There’s nothing more discouraging than doing hours of work and not seeing results. And even though we know that practice makes perfect, and that putting in the therapy hours should help, sometimes it’s easy to get discouraged.
Whether you just started therapy last week but haven’t seen any gains or whether you’ve been at it for years and just aren’t noticing that same improvement any more, therapy burn-out can hit anyone. But keeping at it with your therapy is key for your continued recovery, so we’ve got a few tips to help you avoid that burn-out to begin with, or to get back on track if you’ve hit a plateau.
- Track your data. Data is your friend. It doesn’t lie. It might feel like you just got a million questions in a row wrong, but when you actually check, you might have just gotten 5 more right than last time! Constant Therapy will calculate how many questions you got right and will show you your improvement over time, so use that data as motivation! Remember, if you just went up a level or task in difficulty, you might not get as many right – but think about whether you could have even done that level of difficulty last year, or even last week!
- Celebrate successes. If you went to your brother’s Super Bowl party this year and were able to say “Your team is going to lose”, but last year talking was so tough that you didn’t even manage to go to the party, that is a victory! You may not be debating the pros and cons of putting in player X versus player Y, but you can get there with more practice – you’ve already come this far!
- Ask friends, family, and therapists if they can see a difference. And ask them to be specific. There’s nothing like a specific example, such as “Yes, I have noticed a huge improvement in how well you can get your point across in writing”, or “Are you kidding, a year ago you couldn’t think of the word for “table” and now you’re carrying on conversations!”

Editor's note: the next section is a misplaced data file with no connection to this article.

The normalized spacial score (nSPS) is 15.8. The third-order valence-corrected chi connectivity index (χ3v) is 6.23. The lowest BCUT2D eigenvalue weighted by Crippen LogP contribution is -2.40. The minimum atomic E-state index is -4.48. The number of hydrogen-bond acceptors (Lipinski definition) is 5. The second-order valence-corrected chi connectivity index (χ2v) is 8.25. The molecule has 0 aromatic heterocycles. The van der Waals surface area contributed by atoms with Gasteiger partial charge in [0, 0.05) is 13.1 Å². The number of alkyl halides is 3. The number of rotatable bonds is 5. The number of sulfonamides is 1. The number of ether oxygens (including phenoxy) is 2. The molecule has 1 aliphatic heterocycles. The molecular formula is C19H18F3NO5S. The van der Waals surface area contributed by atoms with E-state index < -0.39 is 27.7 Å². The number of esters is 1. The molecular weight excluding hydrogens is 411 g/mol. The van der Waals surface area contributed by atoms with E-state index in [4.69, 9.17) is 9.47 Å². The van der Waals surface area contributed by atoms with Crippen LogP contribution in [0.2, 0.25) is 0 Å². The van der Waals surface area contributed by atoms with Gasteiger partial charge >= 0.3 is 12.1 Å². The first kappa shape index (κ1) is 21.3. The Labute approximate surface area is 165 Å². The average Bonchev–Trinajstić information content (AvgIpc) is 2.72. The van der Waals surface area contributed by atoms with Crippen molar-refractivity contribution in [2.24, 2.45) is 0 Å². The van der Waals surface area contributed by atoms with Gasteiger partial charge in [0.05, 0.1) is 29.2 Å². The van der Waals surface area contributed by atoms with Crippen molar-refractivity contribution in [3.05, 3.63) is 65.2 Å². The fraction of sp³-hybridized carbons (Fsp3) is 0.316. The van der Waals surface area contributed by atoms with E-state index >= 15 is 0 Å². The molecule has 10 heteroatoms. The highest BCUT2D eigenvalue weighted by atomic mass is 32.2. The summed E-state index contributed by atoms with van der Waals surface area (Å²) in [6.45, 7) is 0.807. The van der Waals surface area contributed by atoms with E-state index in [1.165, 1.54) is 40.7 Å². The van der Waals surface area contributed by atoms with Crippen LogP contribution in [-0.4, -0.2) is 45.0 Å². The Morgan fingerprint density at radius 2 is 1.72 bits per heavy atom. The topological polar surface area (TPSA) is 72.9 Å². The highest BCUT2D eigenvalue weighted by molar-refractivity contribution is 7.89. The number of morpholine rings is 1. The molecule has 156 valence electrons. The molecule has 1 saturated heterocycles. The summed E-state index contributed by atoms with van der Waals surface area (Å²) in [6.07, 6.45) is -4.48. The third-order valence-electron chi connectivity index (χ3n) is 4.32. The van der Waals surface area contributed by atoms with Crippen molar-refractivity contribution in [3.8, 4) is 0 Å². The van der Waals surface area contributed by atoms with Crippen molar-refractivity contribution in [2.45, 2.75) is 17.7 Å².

- If it’s not working, switch it up! Try new therapies! Try new tasks! Give group therapy a try. If you’re feeling stuck in a rut, try something new to get you motivated.
- Seek support from others with your communication difficulty. There’s nothing like talking to the seasoned guy with aphasia in a support group and hearing that yes, he did keep improving and still is everyday. Google and social media are great tools if you’re feeling isolated but can’t find or get to a nearby support group. Join a Facebook Page (check out Aphasia Recovery Connection or Aphasia and Aphasia Caregivers Exclusive (ACE) for Aphasia, or the Wounded Warriors Project for a start). There are many groups and other blogs out there – search for “support group”, “discussion”, or “blog” along with your communication difficulty and see what’s out there that can motivate you.
Got any tips we’ve missed? Tell us about your best tips for staying motivated in therapy on our Facebook page!